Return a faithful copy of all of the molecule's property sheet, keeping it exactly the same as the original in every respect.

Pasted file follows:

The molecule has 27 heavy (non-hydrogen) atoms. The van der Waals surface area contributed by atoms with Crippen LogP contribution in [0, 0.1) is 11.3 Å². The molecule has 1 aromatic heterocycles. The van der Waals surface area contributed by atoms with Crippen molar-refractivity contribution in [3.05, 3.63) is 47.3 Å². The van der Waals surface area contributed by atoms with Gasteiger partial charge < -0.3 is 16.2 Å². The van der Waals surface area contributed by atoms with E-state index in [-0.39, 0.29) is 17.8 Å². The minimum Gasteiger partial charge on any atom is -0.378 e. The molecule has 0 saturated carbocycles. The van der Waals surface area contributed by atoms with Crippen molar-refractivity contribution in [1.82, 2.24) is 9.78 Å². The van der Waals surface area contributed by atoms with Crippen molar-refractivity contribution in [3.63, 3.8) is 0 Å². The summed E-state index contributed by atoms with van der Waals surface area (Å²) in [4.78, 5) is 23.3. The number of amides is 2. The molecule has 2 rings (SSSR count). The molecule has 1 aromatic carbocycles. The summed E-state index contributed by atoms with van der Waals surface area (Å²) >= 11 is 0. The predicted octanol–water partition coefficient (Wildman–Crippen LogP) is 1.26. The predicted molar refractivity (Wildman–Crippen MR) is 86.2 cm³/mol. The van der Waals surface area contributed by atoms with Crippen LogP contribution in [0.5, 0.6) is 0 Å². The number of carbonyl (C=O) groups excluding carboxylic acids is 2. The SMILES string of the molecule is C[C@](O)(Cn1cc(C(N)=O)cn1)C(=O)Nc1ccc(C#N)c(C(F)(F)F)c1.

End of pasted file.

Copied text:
The molecule has 27 heavy (non-hydrogen) atoms. The van der Waals surface area contributed by atoms with Crippen LogP contribution in [0, 0.1) is 11.3 Å². The molecule has 1 aromatic heterocycles. The van der Waals surface area contributed by atoms with Crippen molar-refractivity contribution in [3.05, 3.63) is 47.3 Å². The van der Waals surface area contributed by atoms with Gasteiger partial charge < -0.3 is 16.2 Å². The van der Waals surface area contributed by atoms with E-state index in [-0.39, 0.29) is 17.8 Å². The minimum Gasteiger partial charge on any atom is -0.378 e. The molecule has 0 saturated carbocycles. The van der Waals surface area contributed by atoms with Crippen molar-refractivity contribution in [1.82, 2.24) is 9.78 Å². The van der Waals surface area contributed by atoms with Crippen molar-refractivity contribution in [3.63, 3.8) is 0 Å². The summed E-state index contributed by atoms with van der Waals surface area (Å²) in [4.78, 5) is 23.3. The number of amides is 2. The molecule has 2 rings (SSSR count). The molecule has 1 aromatic carbocycles. The summed E-state index contributed by atoms with van der Waals surface area (Å²) >= 11 is 0. The predicted octanol–water partition coefficient (Wildman–Crippen LogP) is 1.26. The predicted molar refractivity (Wildman–Crippen MR) is 86.2 cm³/mol. The van der Waals surface area contributed by atoms with Crippen LogP contribution in [0.5, 0.6) is 0 Å². The number of carbonyl (C=O) groups excluding carboxylic acids is 2. The SMILES string of the molecule is C[C@](O)(Cn1cc(C(N)=O)cn1)C(=O)Nc1ccc(C#N)c(C(F)(F)F)c1.